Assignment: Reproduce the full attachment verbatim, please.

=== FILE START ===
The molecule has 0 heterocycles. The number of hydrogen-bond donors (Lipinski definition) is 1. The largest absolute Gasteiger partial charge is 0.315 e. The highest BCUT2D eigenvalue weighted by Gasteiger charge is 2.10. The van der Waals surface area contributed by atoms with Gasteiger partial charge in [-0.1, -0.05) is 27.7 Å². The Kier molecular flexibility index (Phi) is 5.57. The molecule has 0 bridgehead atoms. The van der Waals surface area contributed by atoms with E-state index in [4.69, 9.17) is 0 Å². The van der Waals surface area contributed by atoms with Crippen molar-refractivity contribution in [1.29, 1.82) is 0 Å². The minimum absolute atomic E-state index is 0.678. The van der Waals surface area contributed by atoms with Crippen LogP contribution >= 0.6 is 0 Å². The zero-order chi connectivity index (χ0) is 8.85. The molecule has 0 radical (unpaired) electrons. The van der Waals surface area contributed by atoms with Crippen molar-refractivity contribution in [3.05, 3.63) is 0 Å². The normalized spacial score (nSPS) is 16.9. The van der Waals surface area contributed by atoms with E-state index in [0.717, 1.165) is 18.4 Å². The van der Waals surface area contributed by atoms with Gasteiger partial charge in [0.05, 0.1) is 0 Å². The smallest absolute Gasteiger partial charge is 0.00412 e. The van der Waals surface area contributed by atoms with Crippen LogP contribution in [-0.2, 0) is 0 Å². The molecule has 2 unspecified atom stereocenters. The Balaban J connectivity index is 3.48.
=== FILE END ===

The molecule has 0 heterocycles. The number of hydrogen-bond donors (Lipinski definition) is 1. The largest absolute Gasteiger partial charge is 0.315 e. The highest BCUT2D eigenvalue weighted by Gasteiger charge is 2.10. The van der Waals surface area contributed by atoms with Gasteiger partial charge in [-0.1, -0.05) is 27.7 Å². The Kier molecular flexibility index (Phi) is 5.57. The molecule has 0 bridgehead atoms. The van der Waals surface area contributed by atoms with E-state index in [4.69, 9.17) is 0 Å². The van der Waals surface area contributed by atoms with Crippen molar-refractivity contribution in [1.29, 1.82) is 0 Å². The minimum absolute atomic E-state index is 0.678. The van der Waals surface area contributed by atoms with Crippen LogP contribution >= 0.6 is 0 Å². The zero-order chi connectivity index (χ0) is 8.85. The molecule has 0 radical (unpaired) electrons. The van der Waals surface area contributed by atoms with Crippen molar-refractivity contribution in [3.05, 3.63) is 0 Å². The normalized spacial score (nSPS) is 16.9. The van der Waals surface area contributed by atoms with E-state index in [0.717, 1.165) is 18.4 Å². The van der Waals surface area contributed by atoms with Gasteiger partial charge in [0.05, 0.1) is 0 Å². The smallest absolute Gasteiger partial charge is 0.00412 e. The van der Waals surface area contributed by atoms with Crippen LogP contribution in [-0.2, 0) is 0 Å². The molecule has 2 unspecified atom stereocenters. The Balaban J connectivity index is 3.48.